Robert McGovern

Assistant Professor
Assistant Director, Residency Program, Neurosurgery Department


A native of Rhode Island, Dr. McGovern received his MD from Columbia University College of Physicians and Surgeons in New York City and his undergraduate degree (with honors) in neuroscience from Trinity College in Hartford, CT. Following medical school, he completed his neurosurgical residency at Columbia University Medical Center/New York-Presbyterian Hospital in New York, NY, and a year-long fellowship in epilepsy surgery at Cleveland Clinic in Ohio.

Dr. McGovern is a functional/stereotactical neurosurgeon who specializes in treating patients with epilepsy and in providing deep brain stimulation surgery for relieving symptoms in patients with movement disorders such as Parkinson's disease and essential tremor. He is splitting his time between the university (two days) and Minneapolis Veterans Affairs Medical Center (three days).

Between college and medical school, Dr. McGovern spent two years working in a lab in Boston, MA. "It was an incredibly productive lab, but I discovered it wasn't what I wanted to do with my life," he said. "I wanted something more patient-centered."

Neurosurgery attracted Dr. McGovern because, "I felt like I could have the most immediate impact on patients through the specialty," he said. "I would always be at the cutting edge as we keep learning new things and applying them to whatever disease we're interested in."

He believes there are three important aspects to practicing neurosurgery in an academic setting: patient care, teaching and research. "When it comes to patient care, I try to be as honest and transparent as I can about what goes into a surgery," he explained. "It's a journey you take together with your patient, so no one is surprised on either end."

From a teaching standpoint, Dr. McGovern believes that, "educating patients, residents and medical students is one of the most important things we do in an academic practice. What's especially nice at the VA is that there is only one resident for each six-month rotation, which gives you an opportunity to develop an intimate relationship. It's a great way to teach."

Dr. McGovern and his family live in the Edina/Richfield, MN, area. When he has spare time, he likes to play with his son, find new restaurants to eat at with his wife, stay active and run the marathons. He also is a passionate sports fan who loves all sports, but particularly baseball and his "beloved" Red Sox.


  • MD, Columbia University College of Physicians and Surgeons, New York, NY
  • Neurosurgery, Columbia University Medical Center/New York-Presbyterian Hospital, New York, NY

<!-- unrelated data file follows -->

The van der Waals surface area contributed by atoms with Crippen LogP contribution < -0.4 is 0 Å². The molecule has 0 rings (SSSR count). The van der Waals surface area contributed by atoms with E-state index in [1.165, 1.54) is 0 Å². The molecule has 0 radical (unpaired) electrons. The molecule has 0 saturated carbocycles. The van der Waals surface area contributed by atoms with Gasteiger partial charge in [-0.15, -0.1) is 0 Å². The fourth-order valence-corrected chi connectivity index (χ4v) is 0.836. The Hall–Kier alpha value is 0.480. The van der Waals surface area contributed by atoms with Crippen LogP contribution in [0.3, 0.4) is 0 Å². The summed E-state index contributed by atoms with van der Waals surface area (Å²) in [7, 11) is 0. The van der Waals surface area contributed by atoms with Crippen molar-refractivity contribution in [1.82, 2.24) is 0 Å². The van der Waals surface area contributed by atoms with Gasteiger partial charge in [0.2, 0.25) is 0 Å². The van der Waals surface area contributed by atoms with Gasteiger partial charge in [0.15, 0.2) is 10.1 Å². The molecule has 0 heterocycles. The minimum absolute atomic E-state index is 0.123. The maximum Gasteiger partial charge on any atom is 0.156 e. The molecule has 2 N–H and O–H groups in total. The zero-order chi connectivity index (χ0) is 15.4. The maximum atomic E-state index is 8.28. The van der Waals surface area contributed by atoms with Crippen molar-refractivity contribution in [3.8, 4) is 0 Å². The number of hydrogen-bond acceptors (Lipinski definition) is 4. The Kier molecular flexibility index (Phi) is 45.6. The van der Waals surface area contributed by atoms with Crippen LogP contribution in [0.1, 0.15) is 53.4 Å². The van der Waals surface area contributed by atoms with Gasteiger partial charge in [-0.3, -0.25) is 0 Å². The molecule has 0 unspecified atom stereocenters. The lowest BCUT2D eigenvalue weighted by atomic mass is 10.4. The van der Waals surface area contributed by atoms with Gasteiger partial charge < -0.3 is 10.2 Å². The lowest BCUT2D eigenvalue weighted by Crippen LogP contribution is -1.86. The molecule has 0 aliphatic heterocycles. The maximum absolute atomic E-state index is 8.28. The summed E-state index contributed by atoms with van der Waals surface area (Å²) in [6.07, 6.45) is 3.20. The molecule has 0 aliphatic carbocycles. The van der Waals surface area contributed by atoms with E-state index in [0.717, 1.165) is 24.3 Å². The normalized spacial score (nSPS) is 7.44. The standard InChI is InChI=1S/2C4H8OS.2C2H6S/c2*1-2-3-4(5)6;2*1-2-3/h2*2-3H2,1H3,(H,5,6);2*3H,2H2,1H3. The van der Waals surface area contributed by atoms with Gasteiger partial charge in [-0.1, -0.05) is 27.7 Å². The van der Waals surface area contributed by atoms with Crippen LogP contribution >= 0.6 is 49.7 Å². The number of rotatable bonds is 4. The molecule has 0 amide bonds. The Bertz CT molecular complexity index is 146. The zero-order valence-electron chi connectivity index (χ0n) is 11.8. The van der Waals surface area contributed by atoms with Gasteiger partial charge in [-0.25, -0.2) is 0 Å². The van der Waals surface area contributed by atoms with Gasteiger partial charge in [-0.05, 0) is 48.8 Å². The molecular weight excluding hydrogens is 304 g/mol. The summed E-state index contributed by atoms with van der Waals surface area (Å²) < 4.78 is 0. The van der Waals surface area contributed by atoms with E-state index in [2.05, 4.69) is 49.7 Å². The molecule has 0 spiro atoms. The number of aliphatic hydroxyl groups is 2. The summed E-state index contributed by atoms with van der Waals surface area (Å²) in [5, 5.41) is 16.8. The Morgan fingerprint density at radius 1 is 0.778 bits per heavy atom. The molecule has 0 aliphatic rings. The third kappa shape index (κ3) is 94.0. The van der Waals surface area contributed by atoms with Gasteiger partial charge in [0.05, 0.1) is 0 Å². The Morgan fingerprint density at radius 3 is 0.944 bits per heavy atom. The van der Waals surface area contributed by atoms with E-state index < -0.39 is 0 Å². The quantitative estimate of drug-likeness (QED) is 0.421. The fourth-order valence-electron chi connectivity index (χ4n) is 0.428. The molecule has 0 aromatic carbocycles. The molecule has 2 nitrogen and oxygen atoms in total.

• Epilepsy Surgery, Cleveland Clinic, Cleveland, Ohio
  • BS, Trinity College, Hartford, CT

Professional Associations

  • American Epilepsy Society, trainee member
  • American Society for Stereotactic and Functional Neurosurgery, resident member
  • Congress of Neurological Surgeons, resident member
  • American Association of Neurological Surgeons, candidate member

Executive Assistant

Laura Czarnecki 
Administrative Phone: 612-624-6666 (then hit 4 for the Academic Office)
Administrative Email: 

Research Summary

Dr. McGovern's lab studies refractory (untreatable) gait and balance problems in patients with Parkinson's disease. "I did some work in this area when I was a resident at Columbia University," he said. "Working with Parkinson's patients who have DBS systems, we now have the technology to record brain signals as patients perform certain tasks. I'm interested in trying to figure out which brain signals are important in this context and how they might be related to gait and balance issues."

On the clinical side, Dr. McGovern wants to determine why there aren't more epilepsy surgery referrals. "It was amazing how many epilepsy patients I saw in Cleveland who initiated the visit themselves or accidentally ended up with us," he explained. "They were so clearly good surgical candidates. It's seems to be acceptable for a patient to have seizures. If someone sees a brain tumor on an MRI, most people feel it needs to be urgently removed. Because it seems like a chronic condition, epilepsy is seen as something patients must simply live with. But if you help someone become seizure-free, it changes their lives. They can get off disability, they can get a job, they can drive. It's such a massive thing for people. I'm interested in figuring out how to overcome existing biases against referring patients for this potentially life-changing surgery."

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